Corporate Sponsorship vs The People of Austin, and An Innovation Space That Mattered

Austin Duality: The Search for Innovation at SXSW Interactive

Day 2

Where day one gave me a sense of excitement and optimism — South By and Austin has the ingredients of the right people and the right environment to stir creativity and drive innovation — day two left me less enthusiastic. I spent the best part of the day at the conference center in downtown Austin, taking in the core of SXSW where the majority of the conference sessions and attendees spend their day. Like any given conference center, the Austin Convention Center is a cold, monotonous place. The SXSW staff are incredibly efficiently, and it feels like it’s staffed by hundreds, as you roll you through the well-guided registration maze. A girl who looked like she was 13 checked me in. Beyond your conference badge, tote bag, and conference guide, you receive a Miller Lite Drink Ticket, valid for one Miller Lite each day of the event in the “Registrants Lounge”. Once outside registration, with Miller Lite Drink Ticket in tow, I begin to experience just how large this conference is, and why. Sure, over 300,000 attendees from all over the world visit Austin for SXSW over the course of it’s 10 days, but some of the biggest brands in the world are here too and they’re doing everything they can to get your attention.

Right outside registration is an activation from Pepsi. They want you to sound off on the future of music festivals. It’s not really clear why, but cute promo girls in blue Pepsi uniforms encourage you in to take part in the video exposé. Outside, the giant retail signage for Samsung Studios looks down from the second floor restaurant across the street. A line up forms out the door as attendees clamour to experience 4K televisions and a chance at a free tshirt. Beside Samsung is National Geographic, asking “Do you have what it takes?” to “Escape the Cold” as a taxidermy wolf stands frozen in time on fake snow behind a steel crowd control barrier. Brands accost you everywhere you go here. There’s a giant, branded train car turned into a sun patio for Philips. There’s posters with app promotions for start-ups like the Hater app (the #selfie poster with a picture of Justin Bieber caught my eye) and ditty, which I can only assume is some kind of music app, there’s nothing but a logo and a date. A&E has recreated the Bates Motel, and buses wrapped in Hulu and Showtime transfer guests from place to place. The giant esurance tent right off of Sixth Street is made more interesting by the homeless man out front with a scrawled sign on a cardboard box that reads “So Thirsty I’m Farting DUST!” And Marlboro fills a side street with an ominous black tent declaring MARLBORO BLACK TENT in all caps Helvetica Condensed. There’s nothing inside the tent but a podium and promo girls with clipboards. Pedicabs are everywhere, which makes sense, they’re the best way to get around to the different SXSW venues, but assume you’ll be part of a brand experience if you hire one. HBO seems to own this approach with pedicabs featuring the throne from Game of Thrones, and even the hilarious Pied Piper logo from the fictitious start-up of Silicon Valley.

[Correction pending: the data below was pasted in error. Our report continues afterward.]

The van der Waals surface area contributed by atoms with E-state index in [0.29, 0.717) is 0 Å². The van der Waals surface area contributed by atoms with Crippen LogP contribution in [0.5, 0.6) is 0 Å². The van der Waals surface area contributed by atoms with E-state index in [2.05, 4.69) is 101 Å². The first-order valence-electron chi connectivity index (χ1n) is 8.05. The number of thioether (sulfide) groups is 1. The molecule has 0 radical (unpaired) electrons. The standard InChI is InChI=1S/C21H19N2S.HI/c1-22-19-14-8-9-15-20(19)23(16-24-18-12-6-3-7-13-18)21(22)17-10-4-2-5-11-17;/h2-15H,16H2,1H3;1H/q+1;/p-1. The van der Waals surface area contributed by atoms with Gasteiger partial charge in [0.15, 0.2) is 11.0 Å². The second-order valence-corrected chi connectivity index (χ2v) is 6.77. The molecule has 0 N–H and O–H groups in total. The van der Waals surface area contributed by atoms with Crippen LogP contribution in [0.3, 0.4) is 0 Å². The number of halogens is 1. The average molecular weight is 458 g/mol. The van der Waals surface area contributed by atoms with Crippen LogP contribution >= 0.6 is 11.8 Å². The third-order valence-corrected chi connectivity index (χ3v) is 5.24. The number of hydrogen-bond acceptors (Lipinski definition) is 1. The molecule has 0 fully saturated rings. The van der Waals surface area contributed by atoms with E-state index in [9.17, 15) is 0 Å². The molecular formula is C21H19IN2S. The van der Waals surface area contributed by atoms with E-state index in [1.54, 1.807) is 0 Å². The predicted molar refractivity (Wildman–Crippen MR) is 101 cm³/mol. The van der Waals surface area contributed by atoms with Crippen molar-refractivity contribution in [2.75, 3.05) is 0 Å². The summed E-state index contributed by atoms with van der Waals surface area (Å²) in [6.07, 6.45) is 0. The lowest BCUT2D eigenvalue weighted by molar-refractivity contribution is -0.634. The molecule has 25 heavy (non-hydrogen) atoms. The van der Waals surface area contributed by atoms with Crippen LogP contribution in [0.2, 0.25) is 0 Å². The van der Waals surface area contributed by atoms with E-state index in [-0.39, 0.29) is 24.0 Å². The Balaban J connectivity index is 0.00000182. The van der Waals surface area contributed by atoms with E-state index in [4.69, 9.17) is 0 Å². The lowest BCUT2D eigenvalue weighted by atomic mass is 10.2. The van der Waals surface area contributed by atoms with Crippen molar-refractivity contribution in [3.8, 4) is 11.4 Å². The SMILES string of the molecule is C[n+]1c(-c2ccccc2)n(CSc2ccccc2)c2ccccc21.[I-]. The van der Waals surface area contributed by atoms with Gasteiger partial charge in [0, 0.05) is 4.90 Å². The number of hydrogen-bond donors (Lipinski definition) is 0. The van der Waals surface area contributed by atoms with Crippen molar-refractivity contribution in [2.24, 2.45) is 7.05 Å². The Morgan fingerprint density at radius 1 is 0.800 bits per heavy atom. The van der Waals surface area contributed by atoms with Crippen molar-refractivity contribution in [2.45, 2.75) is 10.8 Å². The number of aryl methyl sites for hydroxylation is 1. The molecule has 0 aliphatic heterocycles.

All of these take away from the SXSW that I’m looking for. None of these experiences are helping to drive any real, smart creative discourse. And certainly there’s no hint of innovation happening here.

The one bright spot was 3M. This is a science and manufacturing company that has literally used Innovation as its trademark for over a hundred years. A maker of over 55,000 different products, 3M is the perfect embodiment of innovation, and they didn’t disappoint at SXSW. The 3M space encouraged a real creative experience. There were sewing machines that you could use, a medical testing station, and a Post-It Note wall asking you to post your innovation ideas in collaboration with others. This was housed inside a unique 3D printed structure of triangle shapes and ceiling light hues of purple, green, pink and blue that brought a serene, creative vibe to the all white booth interior. What 3M did better than any other brand I saw at SXSW was an understanding that the people at SXSW aren’t passive brand participants; they don’t want to be promoted to. The people at SXSW are smart, creative makers, who want to affect the world around them. Not everything 3M did helped support this. The DJ, open bar, and street teams in bright orange back-packs and #LifeWith3M placards cheapened the experience. I guess it is SXSW after all.

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